Not Your Mother’s Vinyl

Having neglected album cover art for a while, it’s high time we revisit the topic. Those lamenting the decline of vinyl, or perhaps more aptly, album cover art itself need not fear. While vinyl and CD’s went the way of the bargain bin in exchange for compact hand-held devices that could hold our ever-growing appetite for convenience and quantity, a community of art lovers clung steadfastly to their collections.


Some allowed theirs to collect dust, but could not or did not part with their favorites. Still others, sent them the way of the garage sale or flea market, and for a while it seemed they might disappear altogether as record store chains Sam Goody and Tower Records clung to the capitalistic vines.

Enter new artists.

For at least the last several years, musicians have experimented with releasing their music in a variety of formats. By creating limited editions, pre-orders, early single releases, and mastering the art of releasing a studio version, a deluxe pack with extra tracks, live versions, digital first, and yes, even vinyl, the new artists have the opportunity for mass appeal.

Vinyl, Insert, and Cover
Vinyl, Insert, and Cover

One such limited vinyl pressing Imaginary Numbers came in the form of a November 2013 acoustic album (accompanied by a YouTube release of a single and a quick bi-coastal tour in the U.S and Toronto) from alternative/punk rock band The Maine. The music on it , while melancholy, is “therapy,” according to lead singer, John O’Callaghan, and kudos are in order for an excellent recording. What makes the plastic unique is what can best be termed as Magic Spin Art vinyl; it is as though someone blew out the candles on the cake that graces the cover, scattering hot wax over all of the icing and placed the whole deal in a centrifuge.



The added insert featuring a black and white photo of the band on one side and lyrics on the other is reminiscent of the expectation of those of us who still consider 50 a figment of our imagination.


Cheers to Wisdom that Comes with age

I adore listening to many points of view. In fact, at one time it was my goal to work as a translator for the United Nations. In another lifetime, I might have been a diplomat.

One such group are the young. Preceding the indoctrination into the realm of political correctness, decorum, or cultural mores, young children possess unfiltered honesty. Often adorable, occasionally embarrassing (for adults), or even shocking, the things children say can make you feel old even if you are still youthful. (Like the 16-year-old kid who pumped gas for me when I had reached the ripe old age of 20. He called me Ma’am and I burst into tears figuring life was all downhill from there.)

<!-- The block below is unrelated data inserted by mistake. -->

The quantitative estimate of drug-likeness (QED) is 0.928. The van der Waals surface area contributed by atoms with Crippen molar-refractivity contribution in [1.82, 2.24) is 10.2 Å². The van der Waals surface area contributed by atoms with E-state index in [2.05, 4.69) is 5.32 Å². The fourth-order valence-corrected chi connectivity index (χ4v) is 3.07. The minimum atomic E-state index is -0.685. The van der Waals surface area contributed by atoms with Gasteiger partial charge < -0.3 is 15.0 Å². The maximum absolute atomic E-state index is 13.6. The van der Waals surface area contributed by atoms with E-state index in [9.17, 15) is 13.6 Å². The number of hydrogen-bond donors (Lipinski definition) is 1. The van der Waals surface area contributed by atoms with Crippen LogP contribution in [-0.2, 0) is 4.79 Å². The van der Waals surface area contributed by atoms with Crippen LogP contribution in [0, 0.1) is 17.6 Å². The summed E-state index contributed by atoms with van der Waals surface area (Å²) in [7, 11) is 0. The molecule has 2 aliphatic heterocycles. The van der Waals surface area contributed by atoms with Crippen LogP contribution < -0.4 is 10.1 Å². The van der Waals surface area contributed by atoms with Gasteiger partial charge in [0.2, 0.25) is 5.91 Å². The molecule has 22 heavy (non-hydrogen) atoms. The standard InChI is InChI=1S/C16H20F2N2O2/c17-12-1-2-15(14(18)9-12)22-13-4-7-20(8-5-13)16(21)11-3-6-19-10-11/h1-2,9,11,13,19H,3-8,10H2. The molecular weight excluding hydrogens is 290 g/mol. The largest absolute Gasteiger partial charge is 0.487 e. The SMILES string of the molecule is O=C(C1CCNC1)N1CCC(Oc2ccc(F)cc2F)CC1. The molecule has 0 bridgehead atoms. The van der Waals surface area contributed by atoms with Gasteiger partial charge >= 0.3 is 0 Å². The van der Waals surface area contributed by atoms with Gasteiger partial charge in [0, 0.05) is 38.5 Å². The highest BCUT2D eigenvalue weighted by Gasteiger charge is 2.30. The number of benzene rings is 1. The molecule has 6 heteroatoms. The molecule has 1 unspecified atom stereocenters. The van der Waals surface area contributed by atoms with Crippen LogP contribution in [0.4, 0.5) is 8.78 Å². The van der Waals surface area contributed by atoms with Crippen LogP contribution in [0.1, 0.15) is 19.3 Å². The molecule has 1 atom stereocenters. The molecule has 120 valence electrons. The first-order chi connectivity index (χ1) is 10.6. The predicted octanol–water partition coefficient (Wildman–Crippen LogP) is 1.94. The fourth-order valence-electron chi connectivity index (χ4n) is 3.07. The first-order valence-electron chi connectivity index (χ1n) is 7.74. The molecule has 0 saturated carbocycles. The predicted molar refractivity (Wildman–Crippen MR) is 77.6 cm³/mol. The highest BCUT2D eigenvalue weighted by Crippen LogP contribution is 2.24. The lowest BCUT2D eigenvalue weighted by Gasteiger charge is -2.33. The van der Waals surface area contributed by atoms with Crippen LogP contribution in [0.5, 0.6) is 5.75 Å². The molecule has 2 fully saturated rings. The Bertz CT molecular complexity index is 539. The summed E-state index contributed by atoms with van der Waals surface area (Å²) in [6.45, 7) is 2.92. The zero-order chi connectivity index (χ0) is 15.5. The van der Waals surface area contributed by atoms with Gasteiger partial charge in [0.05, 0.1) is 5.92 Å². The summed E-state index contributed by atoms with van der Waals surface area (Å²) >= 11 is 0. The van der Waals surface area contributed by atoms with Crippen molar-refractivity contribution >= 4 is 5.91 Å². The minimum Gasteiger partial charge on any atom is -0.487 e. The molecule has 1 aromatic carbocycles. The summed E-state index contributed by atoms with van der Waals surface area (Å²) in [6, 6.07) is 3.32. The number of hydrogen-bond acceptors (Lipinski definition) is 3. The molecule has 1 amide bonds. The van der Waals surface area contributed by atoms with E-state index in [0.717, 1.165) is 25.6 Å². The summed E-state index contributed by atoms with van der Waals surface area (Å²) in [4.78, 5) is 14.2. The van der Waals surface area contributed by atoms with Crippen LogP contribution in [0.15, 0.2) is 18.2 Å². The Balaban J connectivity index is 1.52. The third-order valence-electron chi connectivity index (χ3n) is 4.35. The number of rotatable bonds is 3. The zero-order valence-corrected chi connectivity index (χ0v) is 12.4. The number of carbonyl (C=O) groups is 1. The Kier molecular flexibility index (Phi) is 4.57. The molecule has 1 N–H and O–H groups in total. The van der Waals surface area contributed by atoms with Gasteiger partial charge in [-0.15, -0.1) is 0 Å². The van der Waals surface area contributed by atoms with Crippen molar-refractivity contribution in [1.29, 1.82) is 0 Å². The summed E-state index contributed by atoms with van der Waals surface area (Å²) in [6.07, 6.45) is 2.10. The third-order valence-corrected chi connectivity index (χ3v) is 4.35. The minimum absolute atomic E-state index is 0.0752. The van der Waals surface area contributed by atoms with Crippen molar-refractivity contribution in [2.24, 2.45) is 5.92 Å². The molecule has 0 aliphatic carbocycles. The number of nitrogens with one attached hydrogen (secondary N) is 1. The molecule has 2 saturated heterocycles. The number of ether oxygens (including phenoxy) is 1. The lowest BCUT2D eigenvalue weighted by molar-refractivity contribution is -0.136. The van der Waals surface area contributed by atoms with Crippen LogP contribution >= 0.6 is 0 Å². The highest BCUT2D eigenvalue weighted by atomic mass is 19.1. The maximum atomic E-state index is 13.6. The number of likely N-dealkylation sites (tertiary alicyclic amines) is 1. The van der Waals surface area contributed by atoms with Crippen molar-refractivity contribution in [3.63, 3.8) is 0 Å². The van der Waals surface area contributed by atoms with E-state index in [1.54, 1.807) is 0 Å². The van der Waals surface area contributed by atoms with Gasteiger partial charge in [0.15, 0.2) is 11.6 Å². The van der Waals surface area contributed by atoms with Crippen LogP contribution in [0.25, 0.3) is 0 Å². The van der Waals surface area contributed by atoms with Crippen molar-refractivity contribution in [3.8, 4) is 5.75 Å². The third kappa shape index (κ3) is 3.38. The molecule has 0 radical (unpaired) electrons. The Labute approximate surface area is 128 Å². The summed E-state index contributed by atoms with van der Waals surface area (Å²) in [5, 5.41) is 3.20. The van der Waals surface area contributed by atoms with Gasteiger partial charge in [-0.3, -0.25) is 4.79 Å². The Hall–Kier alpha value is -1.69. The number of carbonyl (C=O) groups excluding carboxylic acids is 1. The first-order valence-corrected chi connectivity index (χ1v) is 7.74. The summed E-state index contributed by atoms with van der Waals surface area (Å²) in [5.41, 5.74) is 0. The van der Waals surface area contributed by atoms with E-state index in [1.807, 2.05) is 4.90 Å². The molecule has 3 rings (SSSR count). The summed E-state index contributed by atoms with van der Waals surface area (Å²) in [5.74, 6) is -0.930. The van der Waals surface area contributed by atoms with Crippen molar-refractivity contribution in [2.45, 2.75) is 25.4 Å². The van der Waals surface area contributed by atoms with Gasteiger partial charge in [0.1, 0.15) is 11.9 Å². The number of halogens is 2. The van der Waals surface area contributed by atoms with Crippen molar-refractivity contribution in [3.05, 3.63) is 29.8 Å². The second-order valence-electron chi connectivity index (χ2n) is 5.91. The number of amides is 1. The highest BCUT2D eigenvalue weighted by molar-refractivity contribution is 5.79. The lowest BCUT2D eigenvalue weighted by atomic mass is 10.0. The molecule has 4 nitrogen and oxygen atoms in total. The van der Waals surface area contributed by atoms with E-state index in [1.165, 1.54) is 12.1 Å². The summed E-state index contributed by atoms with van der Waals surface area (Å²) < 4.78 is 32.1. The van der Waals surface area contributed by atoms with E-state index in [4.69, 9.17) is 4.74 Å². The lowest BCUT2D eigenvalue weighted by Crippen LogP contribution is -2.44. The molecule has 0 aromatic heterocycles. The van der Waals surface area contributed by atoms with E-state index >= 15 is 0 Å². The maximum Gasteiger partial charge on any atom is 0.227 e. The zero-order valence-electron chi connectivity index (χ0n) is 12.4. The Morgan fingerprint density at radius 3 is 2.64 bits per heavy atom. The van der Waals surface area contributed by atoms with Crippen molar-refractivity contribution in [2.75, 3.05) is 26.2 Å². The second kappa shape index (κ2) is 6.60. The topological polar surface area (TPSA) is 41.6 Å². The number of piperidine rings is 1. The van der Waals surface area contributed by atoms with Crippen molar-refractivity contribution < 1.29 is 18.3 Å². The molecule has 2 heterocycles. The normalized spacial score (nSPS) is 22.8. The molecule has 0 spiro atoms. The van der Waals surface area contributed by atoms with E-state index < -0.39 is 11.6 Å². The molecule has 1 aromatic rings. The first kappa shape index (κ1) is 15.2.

Then, more recently there was the kid, who upon seeing a vinyl record for the first time said, “This is the biggest CD I’ve ever seen. It must be old, it turned black!”

Similarly, the elderly sometimes cast off those filters which they have spent their adult life honing and polishing, only to provide us with a dose of pure honesty that comes with experience.

Recently while shopping, I met three lovely Italian women. They talked continuously to each other and to me, alternating topics so quickly that I learned a surprising amount about them in short order.  The youngest, an early 50ish woman with thick, shoulder length brown hair, appeared well turned out in her designer clothing, classically applied makeup, accessories and expensive jewelry.  In town from New York, she was visiting the other two her mother, who I’m guessing may have been in her 70’s, and her mother whom they referred to as “Baba,” who still retains the accent of her youth.

Baba, they proudly informed me, is 93 years old. Mother reminisced with me about how she had lived in Philadelphia and recalled how in “her day,” the shopkeepers would literally grab your arm to pull you inside, anxious to make a sale.

The fitness clothing that the ladies purchased that day was such a bargain, that even if it did not fit Baba, they told one another, would surely would fit their daughter/granddaughter/great-granddaughter who was away at college.  I wondered how that fashion choice might go over with her. I imagined the conversation. “Great grandma bought these work out clothes, but they didn’t fit her. Do you want them?”

The three women together created a whirlpool, attracting attention of a few shoppers and sales people within earshot. Baba had much to say, and reiterated that she is 93 years old. As horrible as I am at guessing people’s ages and without the other two for reference, I might have speculated that Baba (who by the way is all of 4 foot nothing and 90 pounds soaking wet) is in her 80’s.


With the realization that Baba had begun her life the same year that Charles Lindbergh made his historic trans-Atlantic flight and that her early childhood spanned the Great Depression, I felt compelled to ask her a question which I had once heard a reporter use once.

“You are 93? Oh, I have a question that I must ask you,” I said.

Baba looked at me, enthused with my interest. Aware that everyone else around me had become suddenly silent straining to hear her wise words, I forged ahead.

“If you could have done one thing differently in your whole life, what would it have been?” I asked.

Without missing a beat, she replied, “Oh, I would have drank more!”

Her daughter and granddaughter burst out laughing, as did everyone in earshot.

“I always say, if you want the truth, ask children and old people,” said her granddaughter.

Baba’s daughter added. “She has a glass of wine every night.”